I know nowt about art, but I do have a soft spot for El Greco, not least because no one can capture sadness quite like the Cretan. We were in Edinburgh for the weekend, and The Saviour of the World can be found in the National Gallery there, so - never missing an opportunity to see an El Greco or a Caravaggio in the flesh, as it were - I beetled across to stand in front of The Saviour of the World for so long that I was eventually asked to leave. Haunting stuff; as you can probably appreciate, the reproduction doesn’t do it justice, and particularly the impact of those heartbreaking eyes.
Anyway, it was a very fine break indeed in Edinburgh. It’s a lovely city to stroll around, given that there’s architectural delights to be had around every corner, even if I didn’t manage to make it as far as the folly that gave the city the title ‘the Athens of the North’. To be honest, though, I wasn’t there for the art or the architecture - it’s been mind-meltingly busy lately, and it was nice to draw a quiet breath or two, forget about deadlines, and simply wander around with my good lady wife, doing our own thing at our own pace, eating fine food, drinking when we felt like it, and sleeping my tousled little head off at every opportunity. Oh, and it was nice to sit down and break bread (drink coffee, actually) with Scotland’s finest living author, Allan Guthrie, on Saturday afternoon. Especially as he paid for the coffee. Nice one, Al.
It’s back into the fray with a vengeance this morning, though. This week sees DOWN THESE GREEN STREETS: IRISH CRIME WRITING IN THE 21ST CENTURY delivered to the publishers, Liberties Press, and once that’s out of the way, I’ll be starting into a redraft of mine own humble tome, THE BABY KILLERS, which will be published later this year.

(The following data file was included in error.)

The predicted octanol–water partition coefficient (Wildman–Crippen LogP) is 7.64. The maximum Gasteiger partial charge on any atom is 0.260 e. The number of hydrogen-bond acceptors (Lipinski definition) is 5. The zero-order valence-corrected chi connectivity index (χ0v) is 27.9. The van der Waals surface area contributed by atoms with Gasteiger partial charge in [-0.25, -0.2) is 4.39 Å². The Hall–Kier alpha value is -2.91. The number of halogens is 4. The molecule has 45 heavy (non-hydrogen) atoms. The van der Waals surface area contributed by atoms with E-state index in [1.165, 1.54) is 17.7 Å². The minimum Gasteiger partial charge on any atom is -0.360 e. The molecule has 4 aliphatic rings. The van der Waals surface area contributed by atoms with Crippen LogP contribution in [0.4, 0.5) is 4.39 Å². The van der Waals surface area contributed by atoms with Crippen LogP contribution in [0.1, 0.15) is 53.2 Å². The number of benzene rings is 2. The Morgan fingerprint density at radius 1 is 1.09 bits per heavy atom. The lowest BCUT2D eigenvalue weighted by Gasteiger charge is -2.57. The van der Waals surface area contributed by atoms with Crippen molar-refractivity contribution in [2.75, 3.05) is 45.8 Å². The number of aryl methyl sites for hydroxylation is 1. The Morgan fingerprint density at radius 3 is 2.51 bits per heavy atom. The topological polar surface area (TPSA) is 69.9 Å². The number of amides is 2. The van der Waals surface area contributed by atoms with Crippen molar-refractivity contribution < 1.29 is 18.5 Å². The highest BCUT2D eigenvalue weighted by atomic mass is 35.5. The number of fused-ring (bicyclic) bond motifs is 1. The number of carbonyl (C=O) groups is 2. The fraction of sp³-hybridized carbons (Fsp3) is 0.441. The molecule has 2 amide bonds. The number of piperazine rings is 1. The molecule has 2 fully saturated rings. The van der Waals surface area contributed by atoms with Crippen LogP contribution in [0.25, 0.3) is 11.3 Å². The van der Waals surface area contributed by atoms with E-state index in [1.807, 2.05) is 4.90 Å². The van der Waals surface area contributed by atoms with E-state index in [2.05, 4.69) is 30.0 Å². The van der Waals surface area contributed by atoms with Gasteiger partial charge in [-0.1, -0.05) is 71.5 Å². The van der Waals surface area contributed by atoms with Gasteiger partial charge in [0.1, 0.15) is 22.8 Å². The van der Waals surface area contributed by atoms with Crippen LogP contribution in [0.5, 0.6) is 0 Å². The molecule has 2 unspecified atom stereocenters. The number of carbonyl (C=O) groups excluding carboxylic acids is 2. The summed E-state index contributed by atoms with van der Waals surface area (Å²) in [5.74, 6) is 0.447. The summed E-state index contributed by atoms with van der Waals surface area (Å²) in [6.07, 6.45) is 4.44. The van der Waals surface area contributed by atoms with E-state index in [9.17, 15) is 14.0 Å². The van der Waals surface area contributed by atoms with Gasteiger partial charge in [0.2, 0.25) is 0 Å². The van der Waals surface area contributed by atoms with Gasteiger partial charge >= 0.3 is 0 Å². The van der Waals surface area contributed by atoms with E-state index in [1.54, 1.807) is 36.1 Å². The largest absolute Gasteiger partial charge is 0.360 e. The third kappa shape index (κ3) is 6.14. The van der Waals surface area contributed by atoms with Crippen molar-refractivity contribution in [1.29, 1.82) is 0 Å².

Did I spend any time over the weekend thinking about either project? No. My brain being the unruly slave that it is, and the El Greco having the impact it had, I found myself wondering about the possibility of resurrecting a half-written novel of mine, a quasi-sci-fi tale of a messianic second coming recounted by a scribe detailed by the relevant authorities to discover the whereabouts of said messiah’s body, which appears to have been stolen from its tomb by one of a number of vested interests, lest its disappearance give credence to rumours of divine intervention, and result in political, social and theological revolution.
Yep, that’s me - always with the sharp nose for a best-selling commercial prospect (koff) …
“Burke shows again that he’s not just a comic genius, but also a fine dramatic writer and storyteller.” – Booklist. “Prose both scabrous and poetic.” – Publishers Weekly. “Proust meets Chandler over a pint of Guinness.” – Spectator. “Among the most memorable books of the year, of any genre.” – Sunday Times. “A hardboiled delight.” – Guardian. “Imagine Donald Westlake and Richard Stark collaborating on a screwball noir.” – Kirkus Reviews. “A cross between Raymond Chandler and Flann O’Brien.” – John Banville.